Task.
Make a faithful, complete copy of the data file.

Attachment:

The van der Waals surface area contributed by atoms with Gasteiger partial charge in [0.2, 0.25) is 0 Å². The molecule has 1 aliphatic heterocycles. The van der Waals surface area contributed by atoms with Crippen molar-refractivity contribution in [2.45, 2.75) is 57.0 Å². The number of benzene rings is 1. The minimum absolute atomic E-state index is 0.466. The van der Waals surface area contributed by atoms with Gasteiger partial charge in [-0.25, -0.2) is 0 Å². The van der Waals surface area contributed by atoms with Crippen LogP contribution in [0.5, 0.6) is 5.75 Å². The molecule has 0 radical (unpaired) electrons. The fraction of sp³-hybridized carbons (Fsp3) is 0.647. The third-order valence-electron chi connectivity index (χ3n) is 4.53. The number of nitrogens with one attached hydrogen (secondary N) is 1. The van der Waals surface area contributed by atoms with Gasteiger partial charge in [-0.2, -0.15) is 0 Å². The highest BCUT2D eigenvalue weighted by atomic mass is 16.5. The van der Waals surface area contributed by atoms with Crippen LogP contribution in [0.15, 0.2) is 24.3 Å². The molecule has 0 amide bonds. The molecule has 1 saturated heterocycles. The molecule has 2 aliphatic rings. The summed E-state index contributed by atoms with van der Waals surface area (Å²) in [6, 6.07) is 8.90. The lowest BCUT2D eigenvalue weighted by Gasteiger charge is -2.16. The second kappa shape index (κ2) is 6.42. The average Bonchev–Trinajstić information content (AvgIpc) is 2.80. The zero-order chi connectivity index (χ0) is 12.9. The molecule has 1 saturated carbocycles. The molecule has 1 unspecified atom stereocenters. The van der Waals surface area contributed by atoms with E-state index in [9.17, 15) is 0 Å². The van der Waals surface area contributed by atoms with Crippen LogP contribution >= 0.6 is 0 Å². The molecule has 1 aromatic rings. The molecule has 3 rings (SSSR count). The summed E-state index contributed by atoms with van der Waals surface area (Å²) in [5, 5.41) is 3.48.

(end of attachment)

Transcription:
The van der Waals surface area contributed by atoms with Gasteiger partial charge in [0.2, 0.25) is 0 Å². The molecule has 1 aliphatic heterocycles. The van der Waals surface area contributed by atoms with Crippen molar-refractivity contribution in [2.45, 2.75) is 57.0 Å². The number of benzene rings is 1. The minimum absolute atomic E-state index is 0.466. The van der Waals surface area contributed by atoms with Gasteiger partial charge in [-0.25, -0.2) is 0 Å². The van der Waals surface area contributed by atoms with Crippen LogP contribution in [0.5, 0.6) is 5.75 Å². The molecule has 0 radical (unpaired) electrons. The fraction of sp³-hybridized carbons (Fsp3) is 0.647. The third-order valence-electron chi connectivity index (χ3n) is 4.53. The number of nitrogens with one attached hydrogen (secondary N) is 1. The van der Waals surface area contributed by atoms with Gasteiger partial charge in [-0.2, -0.15) is 0 Å². The highest BCUT2D eigenvalue weighted by atomic mass is 16.5. The van der Waals surface area contributed by atoms with Crippen LogP contribution in [0.15, 0.2) is 24.3 Å². The molecule has 0 amide bonds. The molecule has 1 saturated heterocycles. The molecule has 2 aliphatic rings. The summed E-state index contributed by atoms with van der Waals surface area (Å²) in [6, 6.07) is 8.90. The lowest BCUT2D eigenvalue weighted by Gasteiger charge is -2.16. The second kappa shape index (κ2) is 6.42. The average Bonchev–Trinajstić information content (AvgIpc) is 2.80. The zero-order chi connectivity index (χ0) is 12.9. The molecule has 1 saturated carbocycles. The molecule has 1 unspecified atom stereocenters. The van der Waals surface area contributed by atoms with E-state index in [9.17, 15) is 0 Å². The van der Waals surface area contributed by atoms with Crippen LogP contribution >= 0.6 is 0 Å². The molecule has 1 aromatic rings. The molecule has 3 rings (SSSR count). The summed E-state index contributed by atoms with van der Waals surface area (Å²) in [5, 5.41) is 3.48.